American Kim Severson rode into medal contention and the U.S. team moved within reach of silver Tuesday in the three-day equestrian event,
horsemanship's equivalent of the triathlon.
The three-day event, which is to conclude Wednesday, is a demanding test of skill and stamina that originally was devised as the test of a cavalry
Severson was third with 36.2 penalty points after a lightening fast cross-country round. The rider from Keene, Va., on Winsome Adante, added no
jumping or time penalty points to her dressage score and moved up from fourth.
"I had more horse all the way round the course than I'm used to,'' said Severson. "He went right out of the start box. He was stronger than I've ever
had him before. I got lucky a few times because he wasn't backing off the jumps.''
The U.S. team was fourth with 135.4 points but within reach of silver depending on what happens during Wednesday's show jumping.
The five U.S. riders had the best overall results in the cross-country phase, including no penalty points at the jumps, but their disappointing scores
from the first dressage phase should keep them from gold. The course also rode more easily than expected, so fewer riders from other teams dropped
down after dressage.
Nicolas Touzaint of France is the current individual leader on Galan de Sauvagere, also adding no time or jumping penalties to his dressage score of
29.4. Bettina Hoy of Germany had 3.6 time penalties and is currently second on Ringwood Cockatoo with 35.6.
Stadium jumping counts four penalty points for a dropped jump rail, so Severson is within one rail of catching Hoy for silver. Six other riders are
bunched close behind them.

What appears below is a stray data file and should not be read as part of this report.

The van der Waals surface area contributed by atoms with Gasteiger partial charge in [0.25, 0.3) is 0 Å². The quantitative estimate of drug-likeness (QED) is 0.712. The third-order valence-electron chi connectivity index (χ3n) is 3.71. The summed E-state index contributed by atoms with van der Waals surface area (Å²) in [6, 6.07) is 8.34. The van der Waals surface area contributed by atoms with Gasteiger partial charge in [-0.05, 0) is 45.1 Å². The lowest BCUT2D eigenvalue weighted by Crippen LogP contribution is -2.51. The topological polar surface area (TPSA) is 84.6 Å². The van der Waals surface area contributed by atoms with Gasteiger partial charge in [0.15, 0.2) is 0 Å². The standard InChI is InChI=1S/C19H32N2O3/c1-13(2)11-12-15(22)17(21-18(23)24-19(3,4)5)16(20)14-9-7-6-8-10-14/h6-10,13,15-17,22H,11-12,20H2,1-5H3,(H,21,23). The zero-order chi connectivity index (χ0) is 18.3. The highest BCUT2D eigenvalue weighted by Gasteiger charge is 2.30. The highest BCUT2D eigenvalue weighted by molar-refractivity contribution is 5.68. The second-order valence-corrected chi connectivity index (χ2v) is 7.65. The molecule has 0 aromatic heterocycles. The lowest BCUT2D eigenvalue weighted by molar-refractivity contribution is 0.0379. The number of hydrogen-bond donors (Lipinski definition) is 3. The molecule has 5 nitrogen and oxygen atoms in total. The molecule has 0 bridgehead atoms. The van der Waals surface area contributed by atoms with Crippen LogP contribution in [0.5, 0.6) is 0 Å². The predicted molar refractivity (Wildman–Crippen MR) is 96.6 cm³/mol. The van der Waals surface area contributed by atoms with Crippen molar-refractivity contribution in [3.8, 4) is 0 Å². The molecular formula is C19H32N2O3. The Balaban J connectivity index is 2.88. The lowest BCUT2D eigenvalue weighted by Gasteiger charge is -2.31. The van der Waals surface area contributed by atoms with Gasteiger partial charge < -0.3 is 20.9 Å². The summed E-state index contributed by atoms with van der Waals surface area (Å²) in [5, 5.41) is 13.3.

France leads the team standings with 113.4 penalty points, followed by Germany with 119.6 and Britain with 125.6. The lowest three rider scores count
for the team total.
Darren Chiacchia of Ocala, Fla., was the other U.S. rider to finish the course without time penalties on Windfall 2 and is currently 12th.
John Williams of Middleburg, Va., added only 1.2 time penalties on Carrick and is currently 19th. Amy Tryon of Duvall, Wash., also added 1.2 time
penalties on Poggio II and is 22nd. Julie Richards of Atlanta added 1.6 time penalties, moving up 20 places after dressage to 36th.
"I didn't want to make mistakes,'' said Tryon. "With the pressure of the Olympics and having to go fast, I didn't take anything for granted.
Otherwise, it's a long ride home and a really long winter.''
Equestrian sports are the only Olympic events where men and women compete directly against each other. The team format has been changed from previous
Olympics, with five riders -- instead of four -- now producing three low scores. The endurance portion before the cross-country jumping has been
eliminated, allowing horses to start out on course much fresher. This puts more emphasis on dressage and show jumping but less on cross-country, which
was the heart of the competition in the past.
The three-day event begins with the school figures of dressage, which test submission. Cross-country jumping on the second day tests speed and
agility. Stadium jumping on the final day tests the horses' ability to recover from the rigors of day two.
The horses have to pass a veterinary inspection Wednesday and will then show jump to decide team medals. The top 25 riders at that point will return
to jump again to decide individual medals.